Home Ec For Woodworking #1: Need Money For Woodworking? Make Your Own Laundry Soap and $ave!

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Blog entry by DogwoodTales posted 03-31-2012 06:06 PM 4494 reads 1 time favorited 7 comments Add to Favorites Watch
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Are you short on cash for woodworking supplies and tools? Many of us are, but there are ways to cut our costs in one area and use those savings for our woodworking addiction.

This may sound like a sacrilege, but woodworkers do not live on sawdust alone. We also have other matters to tend to – such as the dreaded laundry. Well, here’s a way to make your own laundry detergent that will save you a lot of money and saving money on laundry soap means more money for woodworking supplies and tools!

When this formula for making laundry detergent was shown to me by my in-laws I have to admit that I was skeptical. “Think of how much money we can save!” My wife exclaimed. As enticing as the money savings sounded I still questioned the efficacy of this soap. So I told my wife that we’ll wait a little while and see how her sister ends up liking it. In the meantime we went on using the same name brand laundry soap we had been using. In fact we probably spent another $100 or more on laundry soap until I finally decided to give the stuff a try.

I found the process of making the soap very easy, that the soap cleans the laundry very well, that it’s actually a hypoallergenic laundry soap, and for less than a half hour of my time I’m saving hundreds of dollars a year on laundry detergent a year.

In addition to offering custom woodwork and floor refinishing services I also like to offer some simple home ec information.

After you check out this video please stop by my web sites and check them out.

-- Ray

7 comments so far

View David White's profile

David White

120 posts in 3280 days

#1 posted 03-31-2012 08:08 PM

By my calculation this would save me about 50c a week! I can’t wait to get to the tool shop to spend the savings!


View DogwoodTales's profile


29 posts in 2534 days

#2 posted 03-31-2012 08:35 PM

David – yeah, due to the variables of individual laundry demands, obviously the gross savings per week will not be the same for everyone. But even at 50 cents per week, that’s sill $26 a year. Perhaps that’ll pay for your sand paper or a router bit :-)

But for some of us with families, especially large families, the savings become huge and fast.

Plus there’s the added ecological benefit of not adding another empty jug to the land fill or energy used to make one and recycle it.

-- Ray

View eddie's profile


8565 posts in 2613 days

#3 posted 04-01-2012 04:24 AM

wish i had know about this when my five kids were home ,all have left the nest now but i always need to save a buck i,ll be giving it a try i need to buy some soap tomorrow think i’ll go for this if i can find the stuff for it. how dose it smell just wondering ? thanxs for the post

-- Jesus Is Alright with me

View DogwoodTales's profile


29 posts in 2534 days

#4 posted 04-01-2012 04:04 PM

It smells like nothing really, just like a mild soap.

Someone once said that he does his best thinking at church – ahem. Anyway, on my way to church this morning I happened to think about the cost savings on this and I realized I erred in my math.
$20 is NOT the cost per year. $20 is the cost of the initial investment of one box of borax, one box of washing soda and one bar of Fels Naptha soap. However, the boxes of Borax and soda go a long long way and probably make a couple hundred gallons of laundry detergent with the additional cost of a bar of the Fels for every 10 gallons.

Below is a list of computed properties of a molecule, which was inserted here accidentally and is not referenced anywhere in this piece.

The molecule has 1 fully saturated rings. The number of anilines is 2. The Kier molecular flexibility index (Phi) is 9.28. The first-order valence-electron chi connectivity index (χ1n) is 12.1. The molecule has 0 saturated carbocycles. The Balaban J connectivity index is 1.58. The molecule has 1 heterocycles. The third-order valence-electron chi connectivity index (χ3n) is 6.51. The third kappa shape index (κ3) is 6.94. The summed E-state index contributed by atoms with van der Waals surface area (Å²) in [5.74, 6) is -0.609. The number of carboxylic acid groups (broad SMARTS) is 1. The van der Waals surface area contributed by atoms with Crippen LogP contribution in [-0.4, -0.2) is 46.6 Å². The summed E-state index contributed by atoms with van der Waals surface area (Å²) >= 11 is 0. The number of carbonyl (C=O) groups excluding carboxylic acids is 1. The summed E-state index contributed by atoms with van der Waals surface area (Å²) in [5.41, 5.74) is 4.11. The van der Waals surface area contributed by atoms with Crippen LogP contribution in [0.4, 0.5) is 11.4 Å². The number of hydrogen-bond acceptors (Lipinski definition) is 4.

In short it costs less than $5.00 per 10 gallons of detergent. Depending on how you measure it out per load (1/4 cup per load or 1/2 cup per load) if you average out the use to .375 cups per load, you will get over 400 washes out of those ten gallons. In short buy making your own soap you will save 17 cents per load over the name brand that I was using.

I’m saving $19 per gallon, and I with my large family I’m saving over $300 a year. Everyone will also realize the same savings – but it may take more or less time depending on your laundry demands.

-- Ray

View usnret's profile


184 posts in 2507 days

#5 posted 04-01-2012 05:28 PM

I use the same stuff except I use it in powder form instead of liquid. I use 1 cup of Borax, 1 cup of Washing Soda, 1/2 bar of Zote laundry soap. I use 1 tablespoon for a load of laundry and it works amazingly. It does really well at getting the smell out of the dogs bedding.
I figured I save .15 cents a load on laundry.
I also make my own dishwasher soap that consists of 1 cup washing soda, 1 cup borax, 1/4 cup kosher salt, and 1/4 cup citric acid. Stir thouroughly, and I mean thouroughly. It will have the tendency to clump so when I do dishes I just shake the container good to mis it up and break up the clumps. I also fill the rinsing agent with distilled white vinegar instaed of Jet Dry. I save .15 cents per load on soap and over .15 cents per load on rinse agent.

-- Chief Petty Officer USN(RET) 1991-2011

View derosa's profile


1577 posts in 2834 days

#6 posted 04-01-2012 05:46 PM

I’ll have to check this out, we use cloth diapers to save money but the cost of laundry detergent that isn’t full of chemicals to add that fresh clean smell, bleach, or color saving agents is really expensive.

-- --Rev. Russ in NY-- A posse ad esse

View DogwoodTales's profile


29 posts in 2534 days

#7 posted 04-01-2012 06:50 PM

Here’s another way to look at the cost savings. 1.32 gallons of the brand name I was buying at Sam’s Club cost about $19-20, but 1.32 gallons of this homemade soap costs me $0.66 and less than a half hour to make 10 gallons of the stuff.

-- Ray

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